Many opponents criticized Invenergy for failing to deliver facts and figures about the project. Burrillville resident Julie O’Rourke expected more details about the water plan. She asked for an emergency evacuation plan.

“If this proposed power plant is so efficient, so state of the art, so wonderful, then why has Invenergy been so secretive and so deceitful?” O’Rourke asked.

More hearings 

The EFSB was expected to address the Narragansett Indian Tribe water plan and other contingent water deals at one of two public meetings scheduled for Dec. 12 at its Warwick office at 10:30 a.m. 


Since the three-member board can only discuss the power plant at public meetings, the committee will review the water plans and address a letter from Niland refuting the controversy about the power plant’s interconnection agreement with National Grid.


9:30 a.m. hearing addressed four motions: 
  • A request by the town of Burrillville for an independent environmental analysis and the appointment of an independent expert to study adverse environmental impacts of the power plant; 
  • Invenergy seeks to shield information from the public in recently submitted testimony from Niland;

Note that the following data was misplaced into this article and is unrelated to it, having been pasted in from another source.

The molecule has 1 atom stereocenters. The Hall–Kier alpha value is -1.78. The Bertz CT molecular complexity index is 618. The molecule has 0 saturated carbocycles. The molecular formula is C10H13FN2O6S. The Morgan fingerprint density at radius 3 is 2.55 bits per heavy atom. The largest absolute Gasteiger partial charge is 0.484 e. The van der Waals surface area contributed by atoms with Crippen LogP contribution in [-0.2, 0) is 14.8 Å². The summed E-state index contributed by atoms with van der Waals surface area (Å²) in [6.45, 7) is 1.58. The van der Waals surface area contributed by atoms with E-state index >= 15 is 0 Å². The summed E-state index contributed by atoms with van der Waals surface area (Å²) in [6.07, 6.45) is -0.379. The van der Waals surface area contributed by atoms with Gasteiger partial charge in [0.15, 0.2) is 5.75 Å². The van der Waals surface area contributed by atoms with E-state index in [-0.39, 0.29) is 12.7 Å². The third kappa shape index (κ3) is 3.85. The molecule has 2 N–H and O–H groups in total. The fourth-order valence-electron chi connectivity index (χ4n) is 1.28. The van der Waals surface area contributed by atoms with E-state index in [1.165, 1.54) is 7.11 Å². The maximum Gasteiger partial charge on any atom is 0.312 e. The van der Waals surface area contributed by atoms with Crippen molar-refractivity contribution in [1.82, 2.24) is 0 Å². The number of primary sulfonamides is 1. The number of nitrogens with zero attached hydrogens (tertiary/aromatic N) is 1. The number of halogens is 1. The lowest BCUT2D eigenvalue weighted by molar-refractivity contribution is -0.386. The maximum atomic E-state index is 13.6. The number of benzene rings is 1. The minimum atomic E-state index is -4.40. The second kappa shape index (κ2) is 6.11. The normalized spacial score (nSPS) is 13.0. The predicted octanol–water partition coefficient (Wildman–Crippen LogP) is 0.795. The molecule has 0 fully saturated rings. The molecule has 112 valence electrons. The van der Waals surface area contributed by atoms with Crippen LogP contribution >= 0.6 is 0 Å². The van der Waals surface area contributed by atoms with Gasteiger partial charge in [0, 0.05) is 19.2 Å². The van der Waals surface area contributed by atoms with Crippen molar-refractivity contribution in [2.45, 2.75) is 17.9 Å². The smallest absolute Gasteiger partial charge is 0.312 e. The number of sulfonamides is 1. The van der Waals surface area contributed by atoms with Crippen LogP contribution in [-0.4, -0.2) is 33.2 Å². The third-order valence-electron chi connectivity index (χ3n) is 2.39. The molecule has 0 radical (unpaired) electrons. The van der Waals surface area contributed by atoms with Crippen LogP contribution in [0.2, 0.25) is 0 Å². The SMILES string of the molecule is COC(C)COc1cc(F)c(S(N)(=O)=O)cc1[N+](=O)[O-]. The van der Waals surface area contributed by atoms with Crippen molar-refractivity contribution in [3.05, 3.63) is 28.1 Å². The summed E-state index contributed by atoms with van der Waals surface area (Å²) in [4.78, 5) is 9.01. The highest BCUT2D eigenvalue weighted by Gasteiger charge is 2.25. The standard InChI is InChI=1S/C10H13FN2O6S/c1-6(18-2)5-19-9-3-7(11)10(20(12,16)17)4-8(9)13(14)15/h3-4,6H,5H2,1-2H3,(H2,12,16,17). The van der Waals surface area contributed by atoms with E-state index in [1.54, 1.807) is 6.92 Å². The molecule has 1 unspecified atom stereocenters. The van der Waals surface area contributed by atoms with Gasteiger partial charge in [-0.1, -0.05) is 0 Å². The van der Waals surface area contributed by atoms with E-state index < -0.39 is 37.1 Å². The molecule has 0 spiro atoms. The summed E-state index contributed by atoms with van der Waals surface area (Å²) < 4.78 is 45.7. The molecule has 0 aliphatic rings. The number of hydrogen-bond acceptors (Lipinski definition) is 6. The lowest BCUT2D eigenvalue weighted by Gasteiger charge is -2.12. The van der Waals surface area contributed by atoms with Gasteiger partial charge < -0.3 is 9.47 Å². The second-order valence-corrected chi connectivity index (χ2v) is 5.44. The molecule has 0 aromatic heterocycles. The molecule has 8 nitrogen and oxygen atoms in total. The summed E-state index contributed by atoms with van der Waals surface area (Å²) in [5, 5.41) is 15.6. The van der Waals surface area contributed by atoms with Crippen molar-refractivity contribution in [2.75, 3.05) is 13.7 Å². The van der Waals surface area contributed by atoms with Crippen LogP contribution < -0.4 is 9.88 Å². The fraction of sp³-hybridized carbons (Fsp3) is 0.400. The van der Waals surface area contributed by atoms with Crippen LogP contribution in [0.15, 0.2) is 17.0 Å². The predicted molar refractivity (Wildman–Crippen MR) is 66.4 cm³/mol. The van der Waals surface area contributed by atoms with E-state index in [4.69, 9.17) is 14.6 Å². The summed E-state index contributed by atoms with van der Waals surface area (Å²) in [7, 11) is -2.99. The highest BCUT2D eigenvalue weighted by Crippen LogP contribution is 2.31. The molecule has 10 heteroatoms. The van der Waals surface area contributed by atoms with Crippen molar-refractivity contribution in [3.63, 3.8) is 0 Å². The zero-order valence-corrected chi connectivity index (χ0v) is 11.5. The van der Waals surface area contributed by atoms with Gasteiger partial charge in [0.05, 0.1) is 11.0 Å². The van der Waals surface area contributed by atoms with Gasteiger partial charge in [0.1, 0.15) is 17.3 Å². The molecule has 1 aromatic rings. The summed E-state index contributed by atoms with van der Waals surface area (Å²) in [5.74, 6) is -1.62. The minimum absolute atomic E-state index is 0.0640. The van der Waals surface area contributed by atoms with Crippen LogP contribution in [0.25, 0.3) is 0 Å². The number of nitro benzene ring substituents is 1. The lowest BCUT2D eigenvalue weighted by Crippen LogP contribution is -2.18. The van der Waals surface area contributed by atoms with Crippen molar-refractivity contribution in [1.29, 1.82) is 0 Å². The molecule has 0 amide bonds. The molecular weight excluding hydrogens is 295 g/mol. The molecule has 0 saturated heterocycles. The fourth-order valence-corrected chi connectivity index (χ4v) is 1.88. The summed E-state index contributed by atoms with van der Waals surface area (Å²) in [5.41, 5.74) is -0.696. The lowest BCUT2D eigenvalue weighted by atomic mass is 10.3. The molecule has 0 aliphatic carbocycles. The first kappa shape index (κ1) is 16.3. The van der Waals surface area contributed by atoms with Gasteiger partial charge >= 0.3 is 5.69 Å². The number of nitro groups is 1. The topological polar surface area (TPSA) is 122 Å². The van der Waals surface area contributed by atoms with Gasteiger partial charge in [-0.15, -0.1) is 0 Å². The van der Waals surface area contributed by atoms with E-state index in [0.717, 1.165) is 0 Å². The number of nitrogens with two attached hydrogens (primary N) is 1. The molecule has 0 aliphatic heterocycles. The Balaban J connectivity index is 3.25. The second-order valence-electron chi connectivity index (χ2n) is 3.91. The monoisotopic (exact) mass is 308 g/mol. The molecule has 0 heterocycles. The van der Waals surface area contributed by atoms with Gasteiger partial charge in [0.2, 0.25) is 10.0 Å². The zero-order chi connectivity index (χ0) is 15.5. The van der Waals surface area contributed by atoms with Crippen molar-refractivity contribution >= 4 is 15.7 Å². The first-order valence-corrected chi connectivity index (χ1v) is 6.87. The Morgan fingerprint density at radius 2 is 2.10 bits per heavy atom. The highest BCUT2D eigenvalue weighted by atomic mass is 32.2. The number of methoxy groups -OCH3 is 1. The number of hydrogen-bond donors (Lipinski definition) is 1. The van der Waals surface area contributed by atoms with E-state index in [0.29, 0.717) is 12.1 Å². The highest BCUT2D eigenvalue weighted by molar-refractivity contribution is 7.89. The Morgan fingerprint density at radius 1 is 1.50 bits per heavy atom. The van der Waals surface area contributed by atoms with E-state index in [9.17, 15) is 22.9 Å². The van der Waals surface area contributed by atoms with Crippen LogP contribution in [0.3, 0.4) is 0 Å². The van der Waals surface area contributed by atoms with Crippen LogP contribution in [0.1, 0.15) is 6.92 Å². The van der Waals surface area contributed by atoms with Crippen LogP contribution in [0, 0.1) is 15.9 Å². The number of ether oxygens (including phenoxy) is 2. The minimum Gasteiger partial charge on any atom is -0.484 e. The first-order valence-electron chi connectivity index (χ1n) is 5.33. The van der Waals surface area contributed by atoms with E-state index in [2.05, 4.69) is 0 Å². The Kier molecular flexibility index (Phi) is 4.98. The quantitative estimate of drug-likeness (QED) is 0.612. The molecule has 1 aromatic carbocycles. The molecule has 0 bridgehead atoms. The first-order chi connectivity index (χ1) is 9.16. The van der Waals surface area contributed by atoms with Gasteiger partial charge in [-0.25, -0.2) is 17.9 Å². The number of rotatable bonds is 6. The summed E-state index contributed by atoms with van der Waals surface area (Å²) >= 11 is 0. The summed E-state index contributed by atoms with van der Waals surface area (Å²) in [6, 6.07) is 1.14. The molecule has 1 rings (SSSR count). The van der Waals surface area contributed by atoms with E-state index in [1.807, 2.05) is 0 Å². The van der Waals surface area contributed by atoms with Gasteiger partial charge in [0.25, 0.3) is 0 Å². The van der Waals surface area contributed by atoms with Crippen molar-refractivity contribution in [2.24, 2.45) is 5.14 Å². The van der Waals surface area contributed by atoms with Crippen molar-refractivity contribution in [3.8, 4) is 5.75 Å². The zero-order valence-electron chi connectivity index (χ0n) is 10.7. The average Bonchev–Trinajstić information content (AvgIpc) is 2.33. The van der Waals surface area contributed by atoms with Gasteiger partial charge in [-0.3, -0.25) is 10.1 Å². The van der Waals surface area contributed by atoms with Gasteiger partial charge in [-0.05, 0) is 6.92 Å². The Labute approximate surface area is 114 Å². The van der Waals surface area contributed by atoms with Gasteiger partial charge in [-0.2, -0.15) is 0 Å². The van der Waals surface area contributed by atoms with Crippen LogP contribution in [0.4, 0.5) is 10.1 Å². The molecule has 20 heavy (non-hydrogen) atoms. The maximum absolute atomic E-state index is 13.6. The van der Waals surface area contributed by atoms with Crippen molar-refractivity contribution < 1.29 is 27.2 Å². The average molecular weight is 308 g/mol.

• The town Charlestown requests money for costs it has incurred since receiving intervenor status, such as legal fees and expert analysis. 
  • The town also wants more time to identify the potential effects of the water deal. 
The public was not allowed to speak at either Dec. 12 hearing.

The EFSB also discussed the application timetable. Recent delays, primarily caused by water agreements and a failure to secure advanced sale of CREC’s electricity, have pushed the start of the final round of hearings until April. The hearings may run through July. 

The EFSB then has 60 days to render a decision on the power plant, during which time it will hold open meetings to discuss the application. A decision isn't likely until at least September.